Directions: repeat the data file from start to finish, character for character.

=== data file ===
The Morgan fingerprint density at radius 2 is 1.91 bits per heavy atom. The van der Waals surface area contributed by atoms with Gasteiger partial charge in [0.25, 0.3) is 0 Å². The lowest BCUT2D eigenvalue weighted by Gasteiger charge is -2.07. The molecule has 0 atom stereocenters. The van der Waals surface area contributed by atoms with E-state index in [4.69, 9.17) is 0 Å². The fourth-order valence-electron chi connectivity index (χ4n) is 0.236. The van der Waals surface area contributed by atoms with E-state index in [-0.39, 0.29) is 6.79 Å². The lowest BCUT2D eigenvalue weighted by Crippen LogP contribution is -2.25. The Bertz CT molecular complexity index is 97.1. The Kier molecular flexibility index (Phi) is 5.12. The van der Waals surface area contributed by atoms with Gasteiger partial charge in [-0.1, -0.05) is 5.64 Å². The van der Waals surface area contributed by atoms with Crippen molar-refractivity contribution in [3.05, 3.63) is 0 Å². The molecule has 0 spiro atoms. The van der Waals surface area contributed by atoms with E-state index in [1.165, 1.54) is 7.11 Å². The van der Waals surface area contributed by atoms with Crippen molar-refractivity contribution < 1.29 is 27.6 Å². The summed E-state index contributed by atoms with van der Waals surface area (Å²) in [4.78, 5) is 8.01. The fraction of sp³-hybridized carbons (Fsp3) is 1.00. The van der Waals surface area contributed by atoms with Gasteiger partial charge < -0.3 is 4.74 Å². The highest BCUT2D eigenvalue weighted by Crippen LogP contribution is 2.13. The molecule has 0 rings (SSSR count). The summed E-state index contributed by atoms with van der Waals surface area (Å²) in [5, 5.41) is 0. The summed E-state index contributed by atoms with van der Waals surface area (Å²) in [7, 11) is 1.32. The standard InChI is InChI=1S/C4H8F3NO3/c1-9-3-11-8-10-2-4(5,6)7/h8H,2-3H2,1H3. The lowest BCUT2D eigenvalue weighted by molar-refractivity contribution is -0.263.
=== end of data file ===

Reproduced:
The Morgan fingerprint density at radius 2 is 1.91 bits per heavy atom. The van der Waals surface area contributed by atoms with Gasteiger partial charge in [0.25, 0.3) is 0 Å². The lowest BCUT2D eigenvalue weighted by Gasteiger charge is -2.07. The molecule has 0 atom stereocenters. The van der Waals surface area contributed by atoms with E-state index in [4.69, 9.17) is 0 Å². The fourth-order valence-electron chi connectivity index (χ4n) is 0.236. The van der Waals surface area contributed by atoms with E-state index in [-0.39, 0.29) is 6.79 Å². The lowest BCUT2D eigenvalue weighted by Crippen LogP contribution is -2.25. The Bertz CT molecular complexity index is 97.1. The Kier molecular flexibility index (Phi) is 5.12. The van der Waals surface area contributed by atoms with Gasteiger partial charge in [-0.1, -0.05) is 5.64 Å². The van der Waals surface area contributed by atoms with Crippen molar-refractivity contribution in [3.05, 3.63) is 0 Å². The molecule has 0 spiro atoms. The van der Waals surface area contributed by atoms with E-state index in [1.165, 1.54) is 7.11 Å². The van der Waals surface area contributed by atoms with Crippen molar-refractivity contribution < 1.29 is 27.6 Å². The summed E-state index contributed by atoms with van der Waals surface area (Å²) in [4.78, 5) is 8.01. The fraction of sp³-hybridized carbons (Fsp3) is 1.00. The van der Waals surface area contributed by atoms with Gasteiger partial charge < -0.3 is 4.74 Å². The highest BCUT2D eigenvalue weighted by Crippen LogP contribution is 2.13. The molecule has 0 rings (SSSR count). The summed E-state index contributed by atoms with van der Waals surface area (Å²) in [5, 5.41) is 0. The summed E-state index contributed by atoms with van der Waals surface area (Å²) in [7, 11) is 1.32. The standard InChI is InChI=1S/C4H8F3NO3/c1-9-3-11-8-10-2-4(5,6)7/h8H,2-3H2,1H3. The lowest BCUT2D eigenvalue weighted by molar-refractivity contribution is -0.263.